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Fine Food or a Casual Lunch Is Steps Away

Washington is home to not only the nation’s seat of power but also a bevy of top-notch restaurants and talented chefs who are continually raising the bar for D.C. dining. And lucky for those who work on Capitol Hill, some of the hottest dining spots are right around the corner.

Thanks to the resurgence of Penn Quarter, an area located just a handful of blocks from the Capitol, the city’s dining scene has changed dramatically in recent years. Washington still boasts its fair share of wood-paneled steakhouses, but stylish spots with adventurous cuisine are becoming more prevalent.

Here’s an introduction to some popular dining destinations on and near Capitol Hill.

Where the Dining Is Fine

Bistro Bis
15 E St. NW
(202) 661-2700

The vibe: This chic French bistro, attached to the Hotel George, is a popular spot for power players, including lawmakers, Supreme Court justices and Hill staffers. The multi-level dining room, aglow in cherry wood, sets the stage for chef Jeffrey Buben’s sophisticated French cooking. The handsome zinc bar, staffed by skilled bartenders, attracts a sizeable after-work crowd.

On the menu: onion soup topped with sourdough croutons and Gruyère; beef bourguignon; steak frites with béarnaise sauce; grilled tuna with caramelized Belgian endive, bacon, swiss chard and pinot noir veal jus.

Le Paradou

678 Indiana Ave. NW
(202) 347-6780

The vibe: Upon stepping into the elegant, hushed dining room at Le Paradou, the scent of lilies hits your nose and pinpricks of starry light draw your attention upward. And that’s just the beginning of the sensory delights in store. Le Paradou has been open only since April, but it’s already carving a spot for itself in the city’s upper echelon of fine restaurants. Patrons to this upscale French spot commonly include lawmakers, journalists, ambassadors and Supreme Court justices. Sophisticated French cuisine using decadent ingredients makes up the bill of fare, created by acclaimed chef Yannick Cam. Fixed-price menus are available for $58 (two courses), $75 (three courses), $100 (six courses), and the chef’s tasting menu, priced at $135, rolls out an impressive nine courses. A two-course lunch is offered for $28.

On the menu: lobster “purses” with carrot and ginger sauce; boudin blanc with truffles; veal chops with baby turnips; roasted pigeon breast with foie gras and a compote of red cabbage, dates and cumin.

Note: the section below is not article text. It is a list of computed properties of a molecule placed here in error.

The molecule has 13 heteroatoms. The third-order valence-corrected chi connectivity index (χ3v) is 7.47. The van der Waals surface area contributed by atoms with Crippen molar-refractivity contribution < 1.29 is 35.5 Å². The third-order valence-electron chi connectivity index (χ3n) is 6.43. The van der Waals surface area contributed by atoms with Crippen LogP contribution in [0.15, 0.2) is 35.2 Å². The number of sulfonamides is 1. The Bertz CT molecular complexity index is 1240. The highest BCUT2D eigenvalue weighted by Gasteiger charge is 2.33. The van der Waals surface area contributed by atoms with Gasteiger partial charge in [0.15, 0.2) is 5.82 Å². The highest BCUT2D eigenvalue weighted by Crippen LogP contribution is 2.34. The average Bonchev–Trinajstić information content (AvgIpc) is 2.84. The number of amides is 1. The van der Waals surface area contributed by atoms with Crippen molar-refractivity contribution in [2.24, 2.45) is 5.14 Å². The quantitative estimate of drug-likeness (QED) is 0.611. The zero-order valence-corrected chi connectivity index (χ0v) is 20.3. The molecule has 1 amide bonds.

701 Pennsylvania Ave. NW
(202) 393-0701

The vibe: Overlooking the Navy Memorial fountains, 701 offers a supper-club atmosphere with soothing live jazz every night. If you don’t have time to commit to a full meal, the restaurant’s wine bar offers a menu of small plates, as does “Mo’s bar,” named for 701’s affable bartender, Mo Taheri.

On the menu: caviar; rack of lamb; sea bass with sweet pea pancakes and tomato coulis; pork chops with apple-potato gratin, roasted Vidalia onions and rosemary-cider sauce.

Latest Buzz

Belga Café
514 Eighth St. SE
(202) 544-0100

The vibe: This brand new Belgian restaurant on Barracks Row has been filling up nightly with a Capitol Hill crowd eager for a fresh face in the neighborhood. The menu runs from classic Belgian dishes to more creative Euro-fusion cuisine, and the restaurant features an open kitchen, a communal table and a 10-seat bar.

On the menu: mussels and Belgian fries; Flemish beef stew; sweet and sour duck breast; endive soup with cream of curry; an impressive collection of about 35 Belgian and Belgian-style beers.


1330 Maryland Ave. SW
(202) 787-6868

The vibe: CityZen’s grand dining room provides an impressive backdrop for chef Eric Ziebold’s sophisticated American cuisine. Oversized lamps, sparkling chandeliers and rich fabrics lend the space an intimate feel despite the soaring ceilings. The new Mandarin Oriental’s signature restaurant pulled the talented Ziebold, former chef de cuisine of the famed French Laundry in Napa Valley, back to Washington, where he began his culinary career 10 years ago. A three-course menu starts at $70, and a five-course chef’s tasting menu starts at $90. For a more casual dining experience, CityZen’s bar offers a selection of dishes for less than $15.

On the menu: cured pork jowl with melon; slow-baked Atlantic salmon; grilled calotte and poached rib-eye with fingerling potato confit, chanterelle mushrooms and bordelaise mignonette.

Meat and Potatoes

Charlie Palmer Steak
101 Constitution Ave. NW
(202) 547-8100

The vibe: Just steps from the Capitol on the Senate side, Charlie Palmer Steak is a popular and convenient destination for politicians. But this isn’t your grandfather’s steakhouse. The stylish lounge area and contemporary dining room stand in stark contrast to the masculine, wood-paneled furnishings of more traditional haunts. And while there’s no mistaking that Charlie Palmer is a steakhouse, the restaurant also does a nice job with seafood and poultry.

On the menu: filet mignon; dry aged rib-eye; porterhouse for two with chanterelle mushrooms and roasted shallots; poached Maine lobster with fennel ravioli; roasted East Coast halibut.

Brasserie Les Halles

1201 Pennsylvania Ave. NW
(202) 347-6848

The vibe: This lively French brasserie makes its focus on beef clear before diners even arrive: The restaurant’s telephone hold music is punctuated by mooing cows. The casual dining room has an art nouveau flair, and the moderate prices make Les Halles a good bet for a relaxed meal.

On the menu: country paté; escargots in garlic butter; steak tartare; steak frites; hanger steak with shallot sauce; hamburgers.